Instead, I find a profile completely barren of relevant information… This person is an undergrad with absolutely no work experience or any volunteer experience to tell. Curious how we’re willing to ask others to work for free without doing it ourselves.
Ok, my confidence in this project is a little shaken, but let’s see what else is on the table.
Ah.. one of the biggest companies in the world… like SkipTheDishes.
I mean, hey, whoever is in charge of Vimeo is probably really rich, and Vimeo is still a derivative of Youtube… I just think that SkipTheDishes might not have a market as large as Youtube’s… so a derivative of that… probably won’t be that “big.”
Genuinely concerned at this point, I give some heartfelt suggestions to this young man such as: “Not interested, thank you. Also, no one is going to work for free. Please, get money and then you will probably be able to create a team” and also “Please, stop, you are hurting me on a deep emotional level.”
This. This was the moment I knew I had to write about this, mostly because I can’t keep these things to myself. It’s just too much.
I wanted to follow the rabbit hole to see how bad it could get, but I didn’t expect to be talking to someone who had lost all reason. What can we gather from this reply?
1) this person already HAS developers on his team but still wants more.
2) there is a plan to hire the “best of the best” developers when there’s also profit. This implies that while there isn’t profit, they would only work with the lowest of the low (which, I won’t lie, hurt my feelings a “wee bit”).
3) This company will be part of fortune 500.
Here’s a wild guess… Fortune 500’s website is way more expensive than whatever app this person is thinking about producing and I am certain that they had to pay every penny of it…
Again, I try to reason with this young man, explaining it’s unfair to ask for people to work for a promise, not even a certainty, but a promise. Either this person has so much genuine faith in his genius idea that he’s willing to risk it all, or he’s just ready to risk my time because it’s mine and not his.
Again, I am overpowered by this man’s lack of self-awareness or, to be fair, any other kind of awareness.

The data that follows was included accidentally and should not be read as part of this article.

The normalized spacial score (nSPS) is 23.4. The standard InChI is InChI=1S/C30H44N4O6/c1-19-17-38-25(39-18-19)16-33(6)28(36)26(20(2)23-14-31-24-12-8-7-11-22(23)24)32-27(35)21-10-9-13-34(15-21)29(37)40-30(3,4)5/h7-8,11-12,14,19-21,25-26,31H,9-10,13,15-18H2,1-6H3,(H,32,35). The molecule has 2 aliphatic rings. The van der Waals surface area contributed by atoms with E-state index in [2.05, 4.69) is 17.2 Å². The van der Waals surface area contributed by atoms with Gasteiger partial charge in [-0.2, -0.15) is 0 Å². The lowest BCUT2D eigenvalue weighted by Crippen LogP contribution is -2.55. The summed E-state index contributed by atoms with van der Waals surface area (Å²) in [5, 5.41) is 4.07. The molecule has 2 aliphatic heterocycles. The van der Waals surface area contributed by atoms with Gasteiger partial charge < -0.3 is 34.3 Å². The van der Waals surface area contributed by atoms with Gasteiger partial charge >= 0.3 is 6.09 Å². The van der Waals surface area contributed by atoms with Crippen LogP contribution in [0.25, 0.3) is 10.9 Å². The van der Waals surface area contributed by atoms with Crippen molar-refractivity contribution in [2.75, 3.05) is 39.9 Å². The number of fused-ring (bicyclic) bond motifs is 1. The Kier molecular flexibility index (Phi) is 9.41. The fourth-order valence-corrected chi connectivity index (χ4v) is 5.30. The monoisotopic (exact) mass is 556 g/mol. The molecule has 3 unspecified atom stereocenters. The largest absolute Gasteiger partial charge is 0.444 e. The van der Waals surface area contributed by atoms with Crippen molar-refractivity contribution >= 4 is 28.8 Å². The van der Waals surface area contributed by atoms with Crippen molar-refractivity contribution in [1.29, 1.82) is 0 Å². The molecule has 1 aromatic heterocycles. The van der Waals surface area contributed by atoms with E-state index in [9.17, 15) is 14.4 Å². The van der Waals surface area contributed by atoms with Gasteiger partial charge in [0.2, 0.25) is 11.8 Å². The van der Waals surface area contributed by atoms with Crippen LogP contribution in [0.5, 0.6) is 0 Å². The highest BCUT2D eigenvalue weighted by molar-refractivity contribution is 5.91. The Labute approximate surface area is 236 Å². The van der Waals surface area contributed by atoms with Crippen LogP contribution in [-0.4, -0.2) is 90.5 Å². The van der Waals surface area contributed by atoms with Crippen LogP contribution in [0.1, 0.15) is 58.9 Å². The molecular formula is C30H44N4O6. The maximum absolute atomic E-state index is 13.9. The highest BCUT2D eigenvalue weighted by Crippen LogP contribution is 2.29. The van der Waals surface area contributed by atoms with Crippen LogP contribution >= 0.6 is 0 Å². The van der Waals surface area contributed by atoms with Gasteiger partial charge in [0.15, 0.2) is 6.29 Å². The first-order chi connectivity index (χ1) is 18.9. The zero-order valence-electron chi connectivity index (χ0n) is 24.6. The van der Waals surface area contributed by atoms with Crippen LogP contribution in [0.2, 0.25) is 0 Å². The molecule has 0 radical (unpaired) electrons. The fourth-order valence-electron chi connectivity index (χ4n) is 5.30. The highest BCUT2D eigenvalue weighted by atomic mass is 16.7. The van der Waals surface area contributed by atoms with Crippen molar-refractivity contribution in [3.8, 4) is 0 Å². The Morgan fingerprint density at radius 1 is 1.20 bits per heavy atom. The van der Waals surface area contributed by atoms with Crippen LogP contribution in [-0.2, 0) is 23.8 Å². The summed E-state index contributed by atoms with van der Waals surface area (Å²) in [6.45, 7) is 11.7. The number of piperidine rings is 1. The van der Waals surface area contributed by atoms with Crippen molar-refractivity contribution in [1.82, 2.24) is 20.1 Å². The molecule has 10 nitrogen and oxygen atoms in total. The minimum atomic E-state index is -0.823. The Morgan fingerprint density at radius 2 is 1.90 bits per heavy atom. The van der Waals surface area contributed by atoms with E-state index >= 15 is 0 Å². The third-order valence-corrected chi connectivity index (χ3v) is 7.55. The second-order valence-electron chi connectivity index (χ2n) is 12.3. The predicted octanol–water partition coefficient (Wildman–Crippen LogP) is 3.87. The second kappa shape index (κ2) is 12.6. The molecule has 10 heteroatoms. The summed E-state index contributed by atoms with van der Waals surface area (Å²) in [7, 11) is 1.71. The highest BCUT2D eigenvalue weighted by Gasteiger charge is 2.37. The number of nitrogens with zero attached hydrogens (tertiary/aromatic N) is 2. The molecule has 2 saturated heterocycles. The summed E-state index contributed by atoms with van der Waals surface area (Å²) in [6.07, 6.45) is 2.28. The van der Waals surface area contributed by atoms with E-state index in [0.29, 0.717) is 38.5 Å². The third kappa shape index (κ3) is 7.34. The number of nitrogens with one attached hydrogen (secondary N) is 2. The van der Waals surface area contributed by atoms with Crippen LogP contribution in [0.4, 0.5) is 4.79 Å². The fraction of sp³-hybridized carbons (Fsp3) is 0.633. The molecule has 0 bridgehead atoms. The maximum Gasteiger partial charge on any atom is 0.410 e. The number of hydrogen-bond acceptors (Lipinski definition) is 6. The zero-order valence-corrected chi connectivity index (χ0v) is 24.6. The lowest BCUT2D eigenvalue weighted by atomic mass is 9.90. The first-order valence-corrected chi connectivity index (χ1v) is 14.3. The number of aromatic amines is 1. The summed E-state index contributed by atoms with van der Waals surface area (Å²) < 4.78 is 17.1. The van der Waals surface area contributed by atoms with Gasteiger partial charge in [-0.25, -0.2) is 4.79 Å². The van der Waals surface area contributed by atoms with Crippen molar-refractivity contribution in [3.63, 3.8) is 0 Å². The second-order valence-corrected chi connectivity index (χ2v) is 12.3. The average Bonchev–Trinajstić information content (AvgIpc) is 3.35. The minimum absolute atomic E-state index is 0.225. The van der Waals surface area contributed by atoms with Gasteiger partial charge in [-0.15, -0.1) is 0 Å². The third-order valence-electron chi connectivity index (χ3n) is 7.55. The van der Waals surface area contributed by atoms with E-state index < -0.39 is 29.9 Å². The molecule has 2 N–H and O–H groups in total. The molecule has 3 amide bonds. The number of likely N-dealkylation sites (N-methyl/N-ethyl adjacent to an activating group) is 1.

Anyone that hasn’t had their brains surgically replaced for birdseed and soot can read that first sentence as “You won’t be working for free… you’ll just be working for no money… with other people.” I mean, it’s not even convincing, it’s just something that sounds vaguely like business talk but means absolutely nothing.
To be fair, this person did get me thinking about how do startups begin? I started wondering what I would do if I wanted to create a startup and quickly came to the conclusion that asking random strangers on LinkedIn to work for me wasn’t the way to go. I can barely ask my roommates to let me use some of their salt, let alone ask someone I don’t know to sacrifice hours of their lives to me, like some sort of pagan god.
Here’s what I could gather from some anecdotal stories. Most startups start with either a good, well-researched idea with a lot of promise and funding, a team that was formed while working under the same employer and collectively decided to try their luck with their own ideas, or with a lonesome freelancer that creates his own company and grows from there.
Or, at least, that was the idea I got of how to start a startup properly. Not harassing some people with vague promises of vast amounts of riches in the future.
Working for free was and will continue to be an unfortunate plague in the business world. There will never be a shortage of people trying to get other’s skills for the lowest price possible. On the other hand, there are plenty of people who want to hone their skills and will offer their services for no money. Sadly, many times, these people end up being exploited.
The lesson today is
The lesson today is: don’t ever undersell your skills. No one is entitled to them but yourself. Whether you’re a mean cook or the best crocheter in town, you should be the only one to decide whether your services are free or not.
I code a lot of stuff for myself and even today, when a friend asks me for some form of web service, I will happily provide it for them. If one day I was to find myself wanting to create my own business, I can’t, for the life of me, conceive asking someone to work under me without a reward. It wouldn’t just be unfair and keep me awake at night; it would also be a complete lousy base to build a respectable business.
Today even the greatest companies are susceptible to scrutiny. The conscious job seeker will take into account how a company treats their employees. Imagine trying to build something and being unable to; imagine how hard it would be to get talent on your team because everyone knows how you couldn’t follow the most basic of rules: pay your employees.